Everyone in business today, even including the nonprofit sector, must have a website to effectively reach customers and audiences. In “Social Media for Social Good: A How-to Guide for Nonprofits,” Heather Mansfield emphasizes that a website is central to any social media and online fundraising efforts and those efforts must all relate back to the website. Mansfield refers to website, e-newsletter, and donation solicitations as Web 1.0 campaigns that work in unison. She recommends investing a minimum of $2,500 a year in web design and maintenance, but says $5,000 to $10,000 is more realistic for nonprofits to be effective online.
Be Trustworthy, Not Spammy
In order to be effective, nonprofits must do everything possible to promote their trustworthiness as an organization requesting financial assistance from the public. With the multitude of online and telephone scams designed to dupe people out of their money and their personal identification information, a charitable organization with carelessly designed e-mail campaigns may be overlooked by recipients thinking they are phishing scams. With the proliferation of mobile technology and apps, nonprofits have the opportunity to reach more people than ever before. But new technology brings new opportunities for thieves and scammers, who operate voice phishing or “vishing” to trick people over the phone and mobile apps to give out information about bank accounts and personal identification.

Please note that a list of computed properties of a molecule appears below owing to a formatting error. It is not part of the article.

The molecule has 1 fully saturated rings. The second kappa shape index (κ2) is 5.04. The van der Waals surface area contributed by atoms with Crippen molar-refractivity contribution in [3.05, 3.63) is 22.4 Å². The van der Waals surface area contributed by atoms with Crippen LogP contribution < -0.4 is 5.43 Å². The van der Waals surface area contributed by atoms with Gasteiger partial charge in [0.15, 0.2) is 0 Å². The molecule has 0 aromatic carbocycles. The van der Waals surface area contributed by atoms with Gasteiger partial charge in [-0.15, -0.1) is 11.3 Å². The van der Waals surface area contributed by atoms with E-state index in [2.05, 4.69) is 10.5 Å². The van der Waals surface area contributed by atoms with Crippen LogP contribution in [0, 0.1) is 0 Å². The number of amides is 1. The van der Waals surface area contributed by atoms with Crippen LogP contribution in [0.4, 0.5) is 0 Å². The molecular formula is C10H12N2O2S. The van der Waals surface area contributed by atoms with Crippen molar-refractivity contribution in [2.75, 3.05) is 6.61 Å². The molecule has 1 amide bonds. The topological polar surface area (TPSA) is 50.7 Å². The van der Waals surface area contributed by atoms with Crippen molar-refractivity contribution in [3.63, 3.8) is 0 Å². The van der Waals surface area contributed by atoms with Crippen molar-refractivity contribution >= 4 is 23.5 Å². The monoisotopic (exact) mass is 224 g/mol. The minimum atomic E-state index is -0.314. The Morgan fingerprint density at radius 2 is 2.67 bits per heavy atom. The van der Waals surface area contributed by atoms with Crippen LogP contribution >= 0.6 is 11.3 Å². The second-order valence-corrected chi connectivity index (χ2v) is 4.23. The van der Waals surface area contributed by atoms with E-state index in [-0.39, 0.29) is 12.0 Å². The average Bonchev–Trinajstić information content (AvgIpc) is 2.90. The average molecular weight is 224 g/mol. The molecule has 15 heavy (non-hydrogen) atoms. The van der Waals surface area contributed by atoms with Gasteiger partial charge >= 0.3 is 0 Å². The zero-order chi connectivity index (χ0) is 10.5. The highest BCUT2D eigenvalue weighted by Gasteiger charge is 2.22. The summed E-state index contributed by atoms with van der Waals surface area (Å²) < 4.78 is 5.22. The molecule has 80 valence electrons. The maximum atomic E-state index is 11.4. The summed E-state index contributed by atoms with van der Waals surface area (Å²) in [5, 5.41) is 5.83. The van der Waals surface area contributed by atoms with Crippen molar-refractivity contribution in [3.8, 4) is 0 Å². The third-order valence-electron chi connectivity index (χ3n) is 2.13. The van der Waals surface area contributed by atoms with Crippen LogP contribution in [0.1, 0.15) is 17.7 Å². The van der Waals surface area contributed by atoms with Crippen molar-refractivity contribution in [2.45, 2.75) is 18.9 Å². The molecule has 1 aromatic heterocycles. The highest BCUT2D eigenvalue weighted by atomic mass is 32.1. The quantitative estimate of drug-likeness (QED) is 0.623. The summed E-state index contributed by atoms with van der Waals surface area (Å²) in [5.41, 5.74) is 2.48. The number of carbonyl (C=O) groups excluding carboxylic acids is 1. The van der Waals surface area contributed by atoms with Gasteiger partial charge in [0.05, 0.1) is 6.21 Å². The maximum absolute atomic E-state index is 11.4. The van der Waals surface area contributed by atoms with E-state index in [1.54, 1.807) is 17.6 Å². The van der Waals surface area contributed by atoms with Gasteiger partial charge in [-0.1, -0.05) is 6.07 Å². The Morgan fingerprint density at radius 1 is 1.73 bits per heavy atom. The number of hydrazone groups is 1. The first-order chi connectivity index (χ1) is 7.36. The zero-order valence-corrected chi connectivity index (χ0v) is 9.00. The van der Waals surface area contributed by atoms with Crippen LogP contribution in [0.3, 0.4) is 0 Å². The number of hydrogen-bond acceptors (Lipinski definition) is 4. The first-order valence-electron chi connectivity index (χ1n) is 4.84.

What Spammy Messages Look Like
A well-crafted message that conveys your organization’s purpose and asks for financial support in the form of donations is not easy to write. It takes time, great writing skills, the ability to know the audience, and the use of specific style and tone. But you can sabotage a well-written e-mail, mobile app, blog post, or other social media message with spammy language in subject lines, address lines, and content.
Spammy words and phrases to avoid include:
· Act Now
· Limited Time
· Click Now
Spammy content styling to avoid:
· Don’t use too much punctuation, especially multiple exclamation marks!!!!!
· Don’t address messages to Head of Household or Current Resident.
· Don’t send a single large graphic; use a combination of text and related graphics, as Mail Chimp recommends.
Best Practices Aren’t Spammy
There are several good practices for charities participating in social media in order to get their message out and solicit funds. They include monitoring your organization’s GuideStar “Nonprofit Report,” monitoring your charity ratings and reviews, and making your “Donate Now” button different than your website color scheme so it stands out.
Whatever online presence you use to promote your organization and ask for donations, Mansfield recommends ensuring that your information in GuideStar is current. Because GuideStar listings are bumped out to partners like Facebook Causes, Crowdrise, and other online giving portals and social networking sites, incorrect information in GuideStar will affect your donation collections. She recommends updating it at least every year.
Watch your charity ratings and reviews on sites like Charity Navigator, BBB Wise Giving Alliance, GiveWell, and GreatNonprofits. Ask your biggest supporters to give your organization positive reviews on these sites.
Mansfield claims that “Donate Now” buttons that are unique and stand out will result in more donations. Donate buttons should be on every page of the website so visitors don’t have to look for them.